Whenever you order an ice cream at the Taverne, you get a totally extravagant treat with it: my mom got a plumed bird, Iris received something very sparkly, and here, Eleanor got a great big Breton flag – she waved it proudly and said “Yea! The American flag” – a declaration she was quickly disabused of. So now she says, “Yea! The Breton flag – our flag.” We’ll work on it (or not).
Oliver, feeling the first stirrings of his yearly Halloween obsession with much talk of ghosts and his organization of a Ghoul Gala this morning, was rewarded with this rather wonderful scarecrow which we called alternately, “strawy” or “paillo” (“paille” being straw in French). He was positively beaming. How does the world know my little guy is Halloweend-obsessed, even in May?
Off we went, then, to take the bus that would take us to Rennes where we would pick up the TGV that would get us to Paris in two hours – just 2 hours! This is the first time I’ve been apart from the kids since we’ve come to France – unusual, since there’s commonly a conference or a meeting at least once or twice a semester. We were all kind of tremulous but Iris promised to be the little mommy, Oliver said he’d memorize his poem for school, and Eleanor declared “I keep my chicken bones for weapons” (see what I mean about her idiom? This is what she thinks about when she’s eating roasted chicken!). I’ll be back in time to pick them up from school on Thursday, but still, I’ll miss their little bodies and the smell of their hair and their declarations and opinions. Mac said tonight on the phone that all was well: they took in a screening of Nanny McPhee and the Big Bang at the Beaumanoir movie theater in town and loved it. All good.
So here’s the view from our hotel, my all-time favorite since forever, the Hotel des Grands Balcons. That’s the Théâtre de l’Odéon that you’re seeing and it’s right there! Place de l’Odéon with all its movie theaters and restaurants and more is down to the right. And yet this is a really quiet street (rue Casimir de la Vigne – who was he?) and this hotel has the best breakfast ever. Our room is tiny, bien sûr, but the beds are fabulous – so happy.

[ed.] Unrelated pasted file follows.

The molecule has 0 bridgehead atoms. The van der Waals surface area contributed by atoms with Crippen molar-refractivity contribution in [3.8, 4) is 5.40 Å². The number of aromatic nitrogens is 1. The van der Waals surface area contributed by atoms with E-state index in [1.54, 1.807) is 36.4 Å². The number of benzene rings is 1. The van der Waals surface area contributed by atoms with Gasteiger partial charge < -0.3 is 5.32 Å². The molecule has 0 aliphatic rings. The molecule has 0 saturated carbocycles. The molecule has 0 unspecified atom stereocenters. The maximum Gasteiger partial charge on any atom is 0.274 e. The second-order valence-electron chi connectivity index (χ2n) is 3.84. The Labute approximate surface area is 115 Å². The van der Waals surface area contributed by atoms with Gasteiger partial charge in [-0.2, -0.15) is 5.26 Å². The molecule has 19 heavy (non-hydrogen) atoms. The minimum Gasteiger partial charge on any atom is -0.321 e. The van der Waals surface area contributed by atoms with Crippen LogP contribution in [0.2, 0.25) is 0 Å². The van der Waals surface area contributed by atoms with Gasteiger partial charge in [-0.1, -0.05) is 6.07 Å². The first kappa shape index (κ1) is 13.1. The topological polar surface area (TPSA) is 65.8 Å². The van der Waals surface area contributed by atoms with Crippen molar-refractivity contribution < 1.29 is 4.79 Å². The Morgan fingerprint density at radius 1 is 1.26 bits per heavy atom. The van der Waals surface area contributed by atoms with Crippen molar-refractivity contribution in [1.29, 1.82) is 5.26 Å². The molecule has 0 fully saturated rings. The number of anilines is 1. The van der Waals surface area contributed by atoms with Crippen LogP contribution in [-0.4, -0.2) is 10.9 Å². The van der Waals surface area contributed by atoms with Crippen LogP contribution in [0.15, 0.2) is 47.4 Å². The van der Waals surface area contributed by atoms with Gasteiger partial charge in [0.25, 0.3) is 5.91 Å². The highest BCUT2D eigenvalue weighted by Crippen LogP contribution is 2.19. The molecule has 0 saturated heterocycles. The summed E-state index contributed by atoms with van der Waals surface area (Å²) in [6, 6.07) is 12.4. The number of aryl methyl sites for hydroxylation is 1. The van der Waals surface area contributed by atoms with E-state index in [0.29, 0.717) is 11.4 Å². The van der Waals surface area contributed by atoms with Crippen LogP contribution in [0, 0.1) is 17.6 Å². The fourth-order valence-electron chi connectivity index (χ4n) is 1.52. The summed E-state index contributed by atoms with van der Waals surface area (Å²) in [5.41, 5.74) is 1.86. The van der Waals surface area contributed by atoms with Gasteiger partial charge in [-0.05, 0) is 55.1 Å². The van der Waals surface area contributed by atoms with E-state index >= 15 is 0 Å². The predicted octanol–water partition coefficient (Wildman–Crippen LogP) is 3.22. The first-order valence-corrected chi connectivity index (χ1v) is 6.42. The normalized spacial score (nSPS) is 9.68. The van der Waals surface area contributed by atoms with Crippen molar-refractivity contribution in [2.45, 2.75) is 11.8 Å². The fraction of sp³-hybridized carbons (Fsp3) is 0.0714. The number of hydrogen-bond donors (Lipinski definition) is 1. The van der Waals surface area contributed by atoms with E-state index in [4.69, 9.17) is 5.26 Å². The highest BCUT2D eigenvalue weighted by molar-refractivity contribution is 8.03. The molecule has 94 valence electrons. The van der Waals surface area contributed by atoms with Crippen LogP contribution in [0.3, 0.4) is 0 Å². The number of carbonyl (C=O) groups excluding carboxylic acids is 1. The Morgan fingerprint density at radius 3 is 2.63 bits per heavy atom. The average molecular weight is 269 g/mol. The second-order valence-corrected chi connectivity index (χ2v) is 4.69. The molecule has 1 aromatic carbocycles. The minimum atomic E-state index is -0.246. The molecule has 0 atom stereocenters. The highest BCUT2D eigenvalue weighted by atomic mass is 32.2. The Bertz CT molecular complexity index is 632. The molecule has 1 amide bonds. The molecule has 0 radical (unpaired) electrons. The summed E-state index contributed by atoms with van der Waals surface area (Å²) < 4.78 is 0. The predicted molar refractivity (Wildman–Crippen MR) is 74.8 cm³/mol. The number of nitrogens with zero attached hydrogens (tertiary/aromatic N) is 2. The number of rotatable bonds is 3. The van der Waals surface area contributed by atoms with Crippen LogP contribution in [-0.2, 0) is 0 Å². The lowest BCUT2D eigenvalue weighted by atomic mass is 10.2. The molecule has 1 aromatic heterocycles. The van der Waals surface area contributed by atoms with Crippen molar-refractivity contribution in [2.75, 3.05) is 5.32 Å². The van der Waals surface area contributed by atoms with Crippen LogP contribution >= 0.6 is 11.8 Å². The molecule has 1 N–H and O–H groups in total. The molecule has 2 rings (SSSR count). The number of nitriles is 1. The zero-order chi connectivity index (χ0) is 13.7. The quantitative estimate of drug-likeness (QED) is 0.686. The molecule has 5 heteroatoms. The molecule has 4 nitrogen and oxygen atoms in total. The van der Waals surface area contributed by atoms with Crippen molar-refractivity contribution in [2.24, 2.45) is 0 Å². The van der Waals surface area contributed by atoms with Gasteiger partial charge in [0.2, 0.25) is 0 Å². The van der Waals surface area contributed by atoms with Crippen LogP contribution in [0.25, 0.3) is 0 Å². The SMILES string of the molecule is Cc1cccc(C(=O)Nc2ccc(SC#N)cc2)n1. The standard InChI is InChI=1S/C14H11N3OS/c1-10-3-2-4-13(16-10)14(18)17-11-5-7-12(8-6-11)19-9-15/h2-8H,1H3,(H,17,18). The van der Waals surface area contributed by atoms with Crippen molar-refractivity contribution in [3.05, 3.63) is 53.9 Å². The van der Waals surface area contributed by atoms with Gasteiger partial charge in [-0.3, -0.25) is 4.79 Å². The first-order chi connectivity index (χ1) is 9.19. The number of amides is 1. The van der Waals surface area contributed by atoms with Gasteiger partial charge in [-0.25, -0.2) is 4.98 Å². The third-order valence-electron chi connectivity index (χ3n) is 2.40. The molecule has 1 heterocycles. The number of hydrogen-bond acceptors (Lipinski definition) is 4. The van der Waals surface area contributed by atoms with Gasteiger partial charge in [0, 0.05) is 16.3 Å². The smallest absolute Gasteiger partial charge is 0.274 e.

By the time Mom and I clawed our way out of Montparnasse (“Who needs escalators?” the planners of Montparnasse clearly decided) and deposited our bags in our hotel room it was 8 o’clock, and so we relaxed and watched the news. Not so relaxing. This bomb, mercifully diffused, in Times Square, the oil spill in Louisianna – as the news was being broadcast, Obama was making his way down there – thank you, thank you, President Obama. We’ve been following the Greek economic collapse pretty closely because Sarkozy has done so much to move Merkel (Germany) along – but the numbers are staggering: this year alone, it’s 3.9 billion euros that France will put forward, 9,6 billion over the next three years. One can’t help but think of other heroic rescues of Greece (Shelley and all that) – this is just as heroic, but there probably won’t be works of art for it. SO – by the time we stepped out for dinner it was good and late, and even in Paris plenty of restaurants are closed on a Sunday night, but it turns out that the Polidor always welcomes the weary Parisian and/traveler, and so we stepped into this venerable (since 1845) establishment and had ourselves a fine meal of gigot d’agneau avec fageolet. This is the kind of place where there are long tables and they’ll seat you elbow to elbow wherever there’s room for you – the “bain de foule” (how to translate that? A bath in the crowd – although that sounds weird in English – taking in a crowd, maybe?) par excellence. The wine was excellent and conversation turned to the Dead Sea Scrolls (exhibit at the Bibliothèque Nationale!) and favorite movies, and Paris in the ‘60s (my mom gave birth to me here in 1969 – at the American Hospital in Neuilly-sur-Seine). It might be strange, but it’s certainly true: we had to come to Paris to have this kind of meandering, nostalgic conversation. There’s something about stepping into, dare I say it, a clean, well-lighted place after walking even a little bit in gray, rainy Paris that makes you feel like this is the meal, and this is the conversation you want to remember. Tomorrow, Paris awaits – a little bit of “Paris, à nous deux” (my dad’s favorite Paris quote) is in the air, but we’re also going to try and practice a new term we heard during a segment on the news tonight: la zenitude. Bonne Nuit!